Numerical Study of Vortex Ring Evolution and Free Surface Interaction by asafwewe

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									     Numerical Study of Vortex Ring Evolution and Free Surface
                            Interaction.
                           P.J. Archer, T.G. Thomas, and G.N. Coleman
                  School of Engineering Sciences, University of Southampton.
   Vortex rings are interesting because, apart from their ubiquitous nature, their growth,
instability and breakdown embodies a prototypical turbulent flow. Our previous numerical
investigations into the unbounded evolution of initially laminar vortex rings have shown
three characteristic phases in the vortex ring lifetime: laminar, transitional and turbulent.
A laminar ring, of radius R, is typified by a single toroidal vortex filament, of core thickness
δ and circulation Γ, and is susceptible to the Widnall instability [1]. The instability distorts
the inner core region into stationary azimuthal wave, however the outer core region (which
we call halo vorticity) moves out of phase of the inner core and forms discrete loops wrapped
around the wavy inner core (figure 1(a)). Neighbouring loops are of alternating sign vorticity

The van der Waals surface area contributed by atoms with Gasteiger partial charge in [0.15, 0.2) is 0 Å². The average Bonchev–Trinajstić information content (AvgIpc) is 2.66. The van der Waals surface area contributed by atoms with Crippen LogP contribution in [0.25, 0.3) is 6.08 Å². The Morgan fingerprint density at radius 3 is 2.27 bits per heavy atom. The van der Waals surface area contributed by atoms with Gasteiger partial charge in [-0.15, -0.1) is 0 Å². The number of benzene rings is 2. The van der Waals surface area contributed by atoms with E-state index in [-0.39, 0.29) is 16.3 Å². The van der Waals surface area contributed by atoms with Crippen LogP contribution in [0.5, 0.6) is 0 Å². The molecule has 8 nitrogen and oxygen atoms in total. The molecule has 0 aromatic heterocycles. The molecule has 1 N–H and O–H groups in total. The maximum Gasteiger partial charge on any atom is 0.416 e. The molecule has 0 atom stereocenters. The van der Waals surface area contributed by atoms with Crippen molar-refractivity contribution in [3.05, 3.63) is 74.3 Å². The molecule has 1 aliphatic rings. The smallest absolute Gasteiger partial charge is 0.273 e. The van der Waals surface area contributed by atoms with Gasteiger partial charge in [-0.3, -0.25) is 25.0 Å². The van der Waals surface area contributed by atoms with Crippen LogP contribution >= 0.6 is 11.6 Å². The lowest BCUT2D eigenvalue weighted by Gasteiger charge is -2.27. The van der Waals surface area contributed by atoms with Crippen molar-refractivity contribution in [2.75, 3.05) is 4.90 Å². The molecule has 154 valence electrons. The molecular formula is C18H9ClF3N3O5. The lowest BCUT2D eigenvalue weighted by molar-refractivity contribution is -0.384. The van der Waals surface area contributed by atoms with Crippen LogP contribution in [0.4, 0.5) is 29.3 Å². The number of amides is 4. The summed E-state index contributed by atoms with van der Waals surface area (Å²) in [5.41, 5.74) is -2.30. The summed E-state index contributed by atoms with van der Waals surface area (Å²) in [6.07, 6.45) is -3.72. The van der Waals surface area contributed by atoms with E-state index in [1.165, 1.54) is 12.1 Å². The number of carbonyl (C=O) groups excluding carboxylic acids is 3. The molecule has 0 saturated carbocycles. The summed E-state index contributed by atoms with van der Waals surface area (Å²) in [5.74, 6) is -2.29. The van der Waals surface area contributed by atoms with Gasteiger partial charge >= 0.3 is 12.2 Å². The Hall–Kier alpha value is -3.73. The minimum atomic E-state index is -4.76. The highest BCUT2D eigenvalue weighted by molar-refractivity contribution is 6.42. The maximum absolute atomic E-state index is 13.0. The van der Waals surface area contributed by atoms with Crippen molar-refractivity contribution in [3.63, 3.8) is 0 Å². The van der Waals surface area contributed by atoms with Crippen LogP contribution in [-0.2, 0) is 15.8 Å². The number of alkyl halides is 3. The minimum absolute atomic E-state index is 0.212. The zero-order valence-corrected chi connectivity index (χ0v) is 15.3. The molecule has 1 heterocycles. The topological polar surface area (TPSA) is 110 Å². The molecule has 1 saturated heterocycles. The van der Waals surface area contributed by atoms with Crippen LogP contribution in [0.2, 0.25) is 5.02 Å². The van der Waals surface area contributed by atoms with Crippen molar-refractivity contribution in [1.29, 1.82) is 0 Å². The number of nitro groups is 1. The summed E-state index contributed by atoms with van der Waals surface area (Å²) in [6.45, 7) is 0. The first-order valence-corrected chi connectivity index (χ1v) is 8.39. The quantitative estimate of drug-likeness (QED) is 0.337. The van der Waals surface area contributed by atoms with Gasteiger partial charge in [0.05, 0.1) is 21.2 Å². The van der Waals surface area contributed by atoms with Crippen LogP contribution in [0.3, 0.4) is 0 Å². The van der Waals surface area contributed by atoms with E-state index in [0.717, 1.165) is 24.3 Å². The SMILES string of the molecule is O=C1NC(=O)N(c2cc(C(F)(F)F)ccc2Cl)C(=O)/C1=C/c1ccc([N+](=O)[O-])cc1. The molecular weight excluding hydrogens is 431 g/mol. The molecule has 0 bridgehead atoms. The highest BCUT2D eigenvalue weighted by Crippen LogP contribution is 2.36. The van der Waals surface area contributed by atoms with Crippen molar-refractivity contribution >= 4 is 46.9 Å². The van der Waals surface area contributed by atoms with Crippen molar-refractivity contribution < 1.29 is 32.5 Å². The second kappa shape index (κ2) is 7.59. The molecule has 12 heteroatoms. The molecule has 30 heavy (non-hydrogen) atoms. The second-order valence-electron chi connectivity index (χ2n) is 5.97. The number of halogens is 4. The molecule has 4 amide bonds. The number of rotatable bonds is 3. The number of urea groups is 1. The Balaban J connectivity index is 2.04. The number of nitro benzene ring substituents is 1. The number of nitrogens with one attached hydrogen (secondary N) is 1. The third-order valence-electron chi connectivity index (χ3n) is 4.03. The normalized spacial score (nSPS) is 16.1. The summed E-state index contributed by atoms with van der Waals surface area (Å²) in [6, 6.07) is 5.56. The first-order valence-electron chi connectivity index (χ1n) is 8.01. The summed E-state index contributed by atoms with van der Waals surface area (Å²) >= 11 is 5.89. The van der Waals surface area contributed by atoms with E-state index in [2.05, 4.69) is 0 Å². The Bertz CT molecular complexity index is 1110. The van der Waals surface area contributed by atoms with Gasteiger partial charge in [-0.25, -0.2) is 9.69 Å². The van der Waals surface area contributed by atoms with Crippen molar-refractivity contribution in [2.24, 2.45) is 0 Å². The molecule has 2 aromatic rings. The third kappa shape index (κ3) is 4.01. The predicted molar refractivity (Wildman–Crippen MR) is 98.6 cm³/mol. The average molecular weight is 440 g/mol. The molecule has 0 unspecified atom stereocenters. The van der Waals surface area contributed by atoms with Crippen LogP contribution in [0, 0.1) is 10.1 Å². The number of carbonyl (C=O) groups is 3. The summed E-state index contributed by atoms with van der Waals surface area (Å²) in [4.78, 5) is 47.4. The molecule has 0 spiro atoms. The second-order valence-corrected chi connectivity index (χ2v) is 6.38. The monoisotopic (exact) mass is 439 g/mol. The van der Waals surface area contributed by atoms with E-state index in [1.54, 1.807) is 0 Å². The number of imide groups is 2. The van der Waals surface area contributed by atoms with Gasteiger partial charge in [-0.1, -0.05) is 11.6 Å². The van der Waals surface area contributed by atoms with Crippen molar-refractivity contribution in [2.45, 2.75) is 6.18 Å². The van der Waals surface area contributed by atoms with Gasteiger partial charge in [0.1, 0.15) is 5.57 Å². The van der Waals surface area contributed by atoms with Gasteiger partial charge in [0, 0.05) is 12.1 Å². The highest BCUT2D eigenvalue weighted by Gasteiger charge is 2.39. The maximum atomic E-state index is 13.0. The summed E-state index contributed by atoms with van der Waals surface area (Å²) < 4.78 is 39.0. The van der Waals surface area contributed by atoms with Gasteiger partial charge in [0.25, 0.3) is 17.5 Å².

and their shedding, as a series of hairpin vorticies, marks the onset of turbulence (figure 1(b)).
For turbulent rings evolved in this way, the structure of the ring depends on the relative
thickness of the core region prior to transition. Thin core rings (δ/R ≈ 0.25) maintain a
coherent core region encircled by smaller scale vorticity filaments, whereas thick core rings
(δ/R > 0.35) become a tangle of interwoven vorticity filaments with no defined core region.
   We now consider the free-surface interaction of the vortex ring, focusing on the effect of
the different phases of the ring life cycle. Previous work on laminar rings by Song et al. [2]
and Quyuan & Chu [3] have shown intricate vortex dynamics at the free surface, including
reconnection of the vortex core to the free-surface. For the oblique case, Weigand and
Gharib [4] found multiple surface connections that could be associated with the organised